Monday, July 25, 2016

Case Play 2016-7 - When a Ball hits a Broken Bat [Solved]

A batted ball hit a broken bat in fair territory at Yankee Stadium during New York's game-winning play Monday night, resulting in Baltimore's final out and a 2-1 victory for the Bronx Bombers.

A batted ball hits a broken bat in fair territory.
Play: With two out and a runner on first, Orioles batter Ryan Flaherty hit a 105 mph fastball from Yankees closer Aroldis Chapman with such force that Flaherty's bat broke and launched, alongside the baseball, onto the infield. Replays indicate the batted ball actually ended up hitting the detached barrel of the broken bat as Orioles baserunner R1 Noland Reimold avoided the pair of projectiles, 2B Umpire Brian Knight confirming the legality of Reimold's successful evasion. Yankees second baseman Starlin Castro ultimately scooped up the deflected grounder and threw to first baseman Rob Refsnyder ahead of B1 Flaherty's arrival.

Case Play Question: Is this the proper result (B1 out on the 4-3 putout) or is there an alternative ruling? If this is not interference or some similar infraction, under what circumstances—regarding the bat and/or regarding the baserunner—would this be subject to interference? Had there been only one out, under what circumstances could this play have ended the game (e.g., a double play)?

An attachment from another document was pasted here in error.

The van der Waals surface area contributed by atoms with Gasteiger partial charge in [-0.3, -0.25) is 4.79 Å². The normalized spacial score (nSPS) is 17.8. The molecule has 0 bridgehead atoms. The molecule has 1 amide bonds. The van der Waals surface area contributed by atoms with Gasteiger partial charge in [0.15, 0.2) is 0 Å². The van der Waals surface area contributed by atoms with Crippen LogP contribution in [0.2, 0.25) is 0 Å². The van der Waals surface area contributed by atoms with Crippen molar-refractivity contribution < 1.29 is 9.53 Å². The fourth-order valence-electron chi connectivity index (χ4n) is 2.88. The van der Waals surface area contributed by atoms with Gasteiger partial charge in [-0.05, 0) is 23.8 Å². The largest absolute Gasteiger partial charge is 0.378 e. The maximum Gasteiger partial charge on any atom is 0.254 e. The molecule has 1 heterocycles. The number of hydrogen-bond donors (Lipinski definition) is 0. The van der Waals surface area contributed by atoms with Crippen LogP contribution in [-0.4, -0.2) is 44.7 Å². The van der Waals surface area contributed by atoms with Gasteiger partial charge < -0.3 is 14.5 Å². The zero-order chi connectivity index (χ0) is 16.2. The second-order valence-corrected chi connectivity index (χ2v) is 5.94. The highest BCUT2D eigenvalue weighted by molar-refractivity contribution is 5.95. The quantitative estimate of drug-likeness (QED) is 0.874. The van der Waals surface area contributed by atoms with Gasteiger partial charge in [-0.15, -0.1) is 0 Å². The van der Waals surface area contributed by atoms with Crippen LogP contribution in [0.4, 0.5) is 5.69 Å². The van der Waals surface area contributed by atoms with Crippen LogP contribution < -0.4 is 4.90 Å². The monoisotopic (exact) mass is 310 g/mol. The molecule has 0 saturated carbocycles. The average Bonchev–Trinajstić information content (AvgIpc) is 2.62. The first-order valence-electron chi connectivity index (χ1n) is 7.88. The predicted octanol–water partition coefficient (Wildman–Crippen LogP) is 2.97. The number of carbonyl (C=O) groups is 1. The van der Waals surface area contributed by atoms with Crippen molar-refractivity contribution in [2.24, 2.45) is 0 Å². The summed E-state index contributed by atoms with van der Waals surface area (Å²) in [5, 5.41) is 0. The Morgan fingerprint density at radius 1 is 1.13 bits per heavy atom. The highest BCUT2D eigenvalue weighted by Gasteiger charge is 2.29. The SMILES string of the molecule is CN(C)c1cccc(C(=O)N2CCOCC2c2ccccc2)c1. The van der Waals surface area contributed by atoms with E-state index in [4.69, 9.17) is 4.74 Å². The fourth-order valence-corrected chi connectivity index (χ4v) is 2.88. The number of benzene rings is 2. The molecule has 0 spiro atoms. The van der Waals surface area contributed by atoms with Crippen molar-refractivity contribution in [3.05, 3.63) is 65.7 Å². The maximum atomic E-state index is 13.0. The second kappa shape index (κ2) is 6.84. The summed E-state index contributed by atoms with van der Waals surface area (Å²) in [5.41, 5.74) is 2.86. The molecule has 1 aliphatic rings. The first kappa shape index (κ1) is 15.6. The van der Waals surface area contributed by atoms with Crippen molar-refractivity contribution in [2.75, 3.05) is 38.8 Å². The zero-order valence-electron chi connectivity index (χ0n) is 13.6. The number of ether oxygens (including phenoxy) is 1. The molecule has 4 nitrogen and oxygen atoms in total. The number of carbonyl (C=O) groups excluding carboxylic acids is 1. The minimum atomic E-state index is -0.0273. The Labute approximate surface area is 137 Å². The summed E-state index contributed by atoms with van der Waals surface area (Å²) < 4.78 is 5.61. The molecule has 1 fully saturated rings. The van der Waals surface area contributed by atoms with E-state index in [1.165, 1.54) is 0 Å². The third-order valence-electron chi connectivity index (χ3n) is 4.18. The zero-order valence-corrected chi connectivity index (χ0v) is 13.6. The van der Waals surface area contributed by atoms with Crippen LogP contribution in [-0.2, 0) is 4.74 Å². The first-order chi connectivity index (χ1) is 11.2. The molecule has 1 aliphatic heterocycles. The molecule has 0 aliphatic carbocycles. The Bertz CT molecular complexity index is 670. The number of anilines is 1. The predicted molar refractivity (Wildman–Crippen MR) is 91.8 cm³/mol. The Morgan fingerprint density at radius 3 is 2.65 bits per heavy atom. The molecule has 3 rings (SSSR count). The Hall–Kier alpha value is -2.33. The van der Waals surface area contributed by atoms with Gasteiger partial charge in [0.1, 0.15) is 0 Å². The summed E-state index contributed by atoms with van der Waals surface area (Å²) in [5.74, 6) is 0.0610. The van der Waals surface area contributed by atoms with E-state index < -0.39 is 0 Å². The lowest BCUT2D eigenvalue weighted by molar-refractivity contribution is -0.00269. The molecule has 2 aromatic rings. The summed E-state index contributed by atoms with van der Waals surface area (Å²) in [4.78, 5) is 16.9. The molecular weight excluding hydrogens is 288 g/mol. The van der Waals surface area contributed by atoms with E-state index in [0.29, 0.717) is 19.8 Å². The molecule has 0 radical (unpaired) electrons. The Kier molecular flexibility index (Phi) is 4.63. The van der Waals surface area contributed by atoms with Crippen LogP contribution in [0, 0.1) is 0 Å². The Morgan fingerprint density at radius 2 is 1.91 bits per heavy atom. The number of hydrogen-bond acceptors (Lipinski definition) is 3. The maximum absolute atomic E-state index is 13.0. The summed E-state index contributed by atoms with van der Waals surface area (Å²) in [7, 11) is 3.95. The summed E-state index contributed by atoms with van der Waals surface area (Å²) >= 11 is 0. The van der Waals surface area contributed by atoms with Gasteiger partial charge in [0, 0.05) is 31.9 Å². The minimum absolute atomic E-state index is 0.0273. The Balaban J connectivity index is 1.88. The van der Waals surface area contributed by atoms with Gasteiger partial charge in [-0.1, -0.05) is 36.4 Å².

Case Play Solution: This is the proper result, as a ball hitting a broken bat in fair territory is live and in play. By contrast, a broken bat contacting a batted ball in foul territory results in a foul ball. The relevant rule is OBR 5.09(a)(8) Comment:
Rule 5.09(a)(8) Comment (Rule 6.05(h) Comment): If a bat breaks and part of it is in fair territory and is hit by a batted ball or part of it hits a runner or fielder, play shall continue and no interference called. If a batted ball hits part of a broken bat in foul territory, it is a foul ball.
This would be interference if Flaherty had thrown his whole (e.g., not broken) bat into fair territory and interfered with a defensive player attempting to make a play, and similarly interference if the runner touched the batted ball or hindered the fielder's play on the batted ball—either before or after the ball deflected off the broken bat. The runner's interference would have ended the game via a double play if the interference was willful and intentional.

Video: Odd sequence in New York closes out the Orioles-Yankees game ("Read more")
Alternate Link: Broken bat groundout ends Baltimore's hopes in a one-run affair (NYY)


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